The university cannot exist with open doors. To liberate education we cannot attempt to reform the university, instead we must destroy it. But first, we must seize control of any of its resources we consider of use, of value. That is, its resources which can be resituated outside of a framework in which their value is instrumental solely toward the reproduction of the systems which the university intersects. It is meaningless to engage in dialogue with the system of governance located within the university. Or even to seize its control. To control the university would be to control a location defined by the conferring of accreditation. We seek an education whose value is determined by its participants rather than its directors. We are therefore faced with two imperatives. The first, to negate the necessity, the relevance, of such accreditation, for this is the means by which we undermine the relevance of the location itself. Once we ignore accreditation it disappears. Yet, located within the university a material resource remains. Our second imperative is to seize this resource, release it.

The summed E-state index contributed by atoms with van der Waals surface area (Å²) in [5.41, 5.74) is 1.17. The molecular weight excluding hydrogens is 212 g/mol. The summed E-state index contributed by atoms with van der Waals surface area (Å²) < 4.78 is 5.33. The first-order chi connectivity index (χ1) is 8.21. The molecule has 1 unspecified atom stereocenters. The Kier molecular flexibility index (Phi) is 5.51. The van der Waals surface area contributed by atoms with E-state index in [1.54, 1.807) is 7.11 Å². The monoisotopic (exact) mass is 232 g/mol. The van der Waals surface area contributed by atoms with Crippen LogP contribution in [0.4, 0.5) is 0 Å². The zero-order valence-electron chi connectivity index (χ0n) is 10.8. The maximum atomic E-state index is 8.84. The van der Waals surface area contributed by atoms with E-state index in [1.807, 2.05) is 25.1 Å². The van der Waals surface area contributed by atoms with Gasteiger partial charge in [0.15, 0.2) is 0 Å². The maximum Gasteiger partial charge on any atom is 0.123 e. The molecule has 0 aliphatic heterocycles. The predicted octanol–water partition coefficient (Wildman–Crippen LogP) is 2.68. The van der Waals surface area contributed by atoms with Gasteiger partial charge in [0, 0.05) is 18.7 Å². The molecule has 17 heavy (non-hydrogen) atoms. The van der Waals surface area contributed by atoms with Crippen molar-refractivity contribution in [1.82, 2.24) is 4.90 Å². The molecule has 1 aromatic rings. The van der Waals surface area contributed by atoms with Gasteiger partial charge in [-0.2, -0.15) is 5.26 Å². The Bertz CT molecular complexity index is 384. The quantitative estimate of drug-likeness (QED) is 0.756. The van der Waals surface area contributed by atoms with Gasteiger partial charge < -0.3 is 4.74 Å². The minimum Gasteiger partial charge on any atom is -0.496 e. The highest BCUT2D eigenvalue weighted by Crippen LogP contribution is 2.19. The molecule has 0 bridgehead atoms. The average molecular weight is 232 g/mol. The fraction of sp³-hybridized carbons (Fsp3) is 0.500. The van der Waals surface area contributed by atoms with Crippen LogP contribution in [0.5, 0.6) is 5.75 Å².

* This piece was composed by a few rather than all the members of the occupation of the Radcliffe Camera and necessarily does not represent the views of the entirety of those involved
From Glasgow Anarchists:
Yesterday, November 24th, was a national day of action against cuts in the education sector and the massive rise in fees faced by students in England and Wales. All across the country students walked out of their schools, colleges and universities and took to the streets or occupied buildings on their campuses.
Occupations, teach-ins and walk outs took place in Kent, Birmingham, Loughborough, Glasgow, Edinburgh, Essex, Hastings, Winchester, Dursley, Leominster, Bradford, Newcastle, Durham, Bristol, Leeds, Cardiff, London, Plymouth, Sheffield, Brighton, Oxford, Cambridge, Nottingham, Manchester, Lancaster, Warwick, Southampton and more. A full list and reports can be found on Indymedia.